By Special Correspondent Jessica Yee, originally published at CITIZENShift
Editor’s note: Yesterday, December 6th, was the National Day of Remembrance and Action on Violence Against Women in Canada, in commemoration of the Montréal Massacre. Jessica Yee wrote the following article to draw attention to the racialized nature of violence against women, among other things.
It’s December 6th 2009, and many people have been asking me what I’m thinking today. What do I think about this day where 20 years ago, a man walked into a Montreal engineering college and shot 14 women, specifically because they were women. Interestingly enough, I had to fight to have a female Aboriginal Elder open and be present at the event I’m speaking at today because the organizers “didn’t want to detract from the meaning of the day” by me asking her to say some words. It’s the 20th anniversary of the École Polytechnique shooting, and people keep asking me, so what do I think about that?
I’m thinking a lot of things in fact. Yes, I’m from the next generation of women who were too young to remember when the murders actually took place, but I suppose I belong to the current generation of women who identify themselves with feminist politics and have heard from the foremothers of this movement in Canada about the significance of remembering the day, and to never forget it. They say, “Women Won’t Forget” on December 6th. But as a young, sex working, multiracial, bisexual, two-spirited, Aboriginal woman, I think that sometimes, especially at these December 6th type events, women DO forget a few things:
Sometimes women forget that as Aboriginal women, we are five times more likely to die of violence than any other race of women in Canada, and that women have been going missing and being murdered in our communities by the thousands, for hundreds of years.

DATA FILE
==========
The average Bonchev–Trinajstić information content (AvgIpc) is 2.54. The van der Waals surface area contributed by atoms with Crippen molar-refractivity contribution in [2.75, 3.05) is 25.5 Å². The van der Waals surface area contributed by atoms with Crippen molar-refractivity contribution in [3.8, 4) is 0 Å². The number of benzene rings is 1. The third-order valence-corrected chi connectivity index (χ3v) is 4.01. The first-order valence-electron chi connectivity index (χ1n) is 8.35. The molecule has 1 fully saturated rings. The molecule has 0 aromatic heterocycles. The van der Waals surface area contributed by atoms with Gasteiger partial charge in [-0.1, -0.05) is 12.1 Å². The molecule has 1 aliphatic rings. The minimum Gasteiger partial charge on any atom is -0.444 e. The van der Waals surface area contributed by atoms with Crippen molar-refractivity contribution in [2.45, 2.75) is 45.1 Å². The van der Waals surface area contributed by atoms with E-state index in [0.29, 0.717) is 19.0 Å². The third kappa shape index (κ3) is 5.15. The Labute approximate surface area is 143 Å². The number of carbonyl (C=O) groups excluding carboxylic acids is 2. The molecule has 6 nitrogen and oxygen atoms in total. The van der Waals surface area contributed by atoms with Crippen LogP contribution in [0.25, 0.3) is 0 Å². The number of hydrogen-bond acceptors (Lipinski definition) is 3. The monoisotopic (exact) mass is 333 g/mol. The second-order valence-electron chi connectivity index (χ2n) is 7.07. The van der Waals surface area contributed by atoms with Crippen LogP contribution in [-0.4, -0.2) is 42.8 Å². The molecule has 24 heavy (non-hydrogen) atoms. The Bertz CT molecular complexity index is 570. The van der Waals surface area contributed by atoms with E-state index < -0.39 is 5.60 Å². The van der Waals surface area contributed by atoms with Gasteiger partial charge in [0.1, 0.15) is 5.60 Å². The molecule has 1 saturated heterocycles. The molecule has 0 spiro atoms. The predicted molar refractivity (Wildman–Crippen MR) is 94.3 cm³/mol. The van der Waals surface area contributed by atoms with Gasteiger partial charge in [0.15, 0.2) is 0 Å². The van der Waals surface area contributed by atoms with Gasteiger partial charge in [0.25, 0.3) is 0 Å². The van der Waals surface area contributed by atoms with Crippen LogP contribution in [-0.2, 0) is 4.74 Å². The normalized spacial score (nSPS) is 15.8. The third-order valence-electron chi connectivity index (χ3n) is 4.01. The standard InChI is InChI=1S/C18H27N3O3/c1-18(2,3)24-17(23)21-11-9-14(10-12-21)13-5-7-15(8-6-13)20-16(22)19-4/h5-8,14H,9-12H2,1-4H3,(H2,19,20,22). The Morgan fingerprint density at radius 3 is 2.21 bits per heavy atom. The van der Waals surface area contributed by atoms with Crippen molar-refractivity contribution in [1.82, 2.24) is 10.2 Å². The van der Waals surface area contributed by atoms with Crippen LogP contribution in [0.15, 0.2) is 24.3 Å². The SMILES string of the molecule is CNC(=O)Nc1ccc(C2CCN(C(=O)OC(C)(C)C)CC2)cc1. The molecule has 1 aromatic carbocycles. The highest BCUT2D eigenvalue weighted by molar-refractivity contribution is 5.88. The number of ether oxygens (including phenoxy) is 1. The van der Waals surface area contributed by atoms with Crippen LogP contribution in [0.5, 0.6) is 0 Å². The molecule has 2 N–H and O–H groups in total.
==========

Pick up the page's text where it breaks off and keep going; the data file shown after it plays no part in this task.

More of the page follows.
Women forget that while we show up to vigils and talk up a nice speech about some “poor prostitute” who died on the streets, we simultaneously judge, shun, and degrade current sex workers and speak against decriminalization – something that might actually help protect us.
Sometimes, women forget that same-sex violence should be taken as seriously as man to woman violence and that we really don’t talk about violence in the queer community as often as we could.
Women forget that Elder violence is very real and is happening, but also that a lot of it is committed against young women, who deserve the opportunity to speak for ourselves as youth, not be spoken for by yet another generation of first or second wave feminists that don’t want to give up their power yet.
And if you are reading this and thinking to yourself “well, I don’t forget that on December 6th” please, don’t expend your energy to get mad at me. Direct that passion towards reminding another woman now that you’ve read this, or someone else for that matter who is forgetting, or who just doesn’t know.
For the record, I refuse to have another argument with someone about what this day is “only” supposed to commemorate.
What about you?
Photo of poster made to honour the lives of missing or murdered aboriginal women courtesy of the Toronto Star